Bullish on banks

April 25, 2017 09:00 AM

Big banks have been on fire, helping to boost the S&P 500 Financials sector up 33% in the last 12 months, the best performing sector in the index. Of the six big U.S. banks, five: JPMorgan (JPM), Citigroup (C), Bank of America (BAC), Morgan Stanley (MS) and Goldman Sachs (GS) surpassed that level. The sector also posted one of the highest earnings growth rates for Q4 2016, and is expecting a strong Q1 2017. Optimism is based on the Trump administration’s pro-business rhetoric, including regulatory relief and reduced corporate taxes. 

While many of the items are just proposals at this point, earnings reports from earlier in the year are reflective of things that happened in Q4. Stronger fundamentals for banks were attributed to a Fed that tightened rates a quarter in March with two more raises expected in 2017, which will lead to higher margins as well as strength in mortgages and a pick-up in M&A activity. 

Some analysts say the market is overly optimistic as pro-growth proposals have yet to come to fruition. If firm policies aren’t set in motion this year, or aren’t to investors’ liking, there is the chance the markets will pullback as pro-growth proposals are already priced-in. If the debate over healthcare and immigration reform obscures tax and regulation reform, the markets could retreat. There has already been a reduction in analyst expectations for corporate earnings as a result of this waiting game. At the end of 2016, the S&P 500 was expected to see earnings grow of 12% for 2017, which has now fallen to 9.5%. Financials, however, have seen a slight uptick, from profit growth expectations of 
9.8% in December to 11.5% in mid-March.

Banks want to see tax reform become a reality. Late last year, Morgan Stanley analysts estimated that reducing the corporate tax rate to 20% from the current 35% could result in double-digit profit growth for big U.S. banks, with the exception for Citigroup, which would likely only see a single-digit increase. As far as regulation is concerned, many bank executives have been very vocal about their desire for relief from tough capital and liquidity standards under current regulations.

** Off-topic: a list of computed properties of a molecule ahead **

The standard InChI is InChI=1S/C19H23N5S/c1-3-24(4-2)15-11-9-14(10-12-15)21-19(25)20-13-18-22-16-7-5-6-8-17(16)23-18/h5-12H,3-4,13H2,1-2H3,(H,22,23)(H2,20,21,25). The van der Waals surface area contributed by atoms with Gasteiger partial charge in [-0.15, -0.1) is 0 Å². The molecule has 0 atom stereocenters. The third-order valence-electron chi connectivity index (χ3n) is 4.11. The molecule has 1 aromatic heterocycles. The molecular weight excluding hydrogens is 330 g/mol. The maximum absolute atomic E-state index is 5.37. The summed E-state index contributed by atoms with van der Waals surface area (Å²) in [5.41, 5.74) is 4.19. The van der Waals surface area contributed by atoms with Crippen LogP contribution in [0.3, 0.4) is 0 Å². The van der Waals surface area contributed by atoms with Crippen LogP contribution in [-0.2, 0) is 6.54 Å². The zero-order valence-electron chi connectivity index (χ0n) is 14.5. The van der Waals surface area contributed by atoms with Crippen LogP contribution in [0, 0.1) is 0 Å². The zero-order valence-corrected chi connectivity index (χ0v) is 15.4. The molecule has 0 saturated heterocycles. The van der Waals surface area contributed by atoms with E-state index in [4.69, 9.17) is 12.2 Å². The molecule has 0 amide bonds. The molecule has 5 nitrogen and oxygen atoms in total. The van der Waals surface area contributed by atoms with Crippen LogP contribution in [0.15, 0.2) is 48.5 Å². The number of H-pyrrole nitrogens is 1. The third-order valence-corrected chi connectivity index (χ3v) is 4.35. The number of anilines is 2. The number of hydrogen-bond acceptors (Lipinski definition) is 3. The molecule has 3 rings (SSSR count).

The anticipated normalization of interest rates in 2017 should also be a big win for banks. The Fed is expected to raise rates three times this year. The first increase of 25 basis points came at the March FOMC meeting, and the Estimize community is expecting a second during the May meeting. Fed Chair Janet Yellen has made very clear that the central bank is aiming at a hike sooner rather than later, however, is unwilling to commit to a timeline as they wait for more economic data to guide their decision, as well as policy implementations from the Trump administration. 

A return to interest income, and increase in margins resulting from the hikes, will help boost financials. However, there is still some hesitation and questions around whether the U.S. economy is strong enough to handle additional raises, especially as they will be accompanied by increasing inflation. While jobs data remains robust, and consumer sentiment indicators point to a confident U.S. consumer, there is no denying that the way people spend is changing, and that the average shopper is much more value-focused. 

If normalization is not approached correctly, the resulting inflation could hamper consumers’ willingness to purchase large ticket items such as homes and cars. Traditionally, Fed rate changes have not had a large impact on long-term interest rates, however, banks do find a way to pass higher borrowing costs to consumers. This could be problematic for banks such as Wells Fargo (WFC), the country’s largest mortgage lender. 

A lot remains to be seen, but the current environment is setting up to be a bullish one for U.S. banks.

About the Author

Christine Short is a senior vice president at Estimize. An expert in corporate earnings, she produces content highlighting Estimize data. Prior to Estimize, Christine held positions at Thomson Reuters and S&P Capital IQ. @Estimize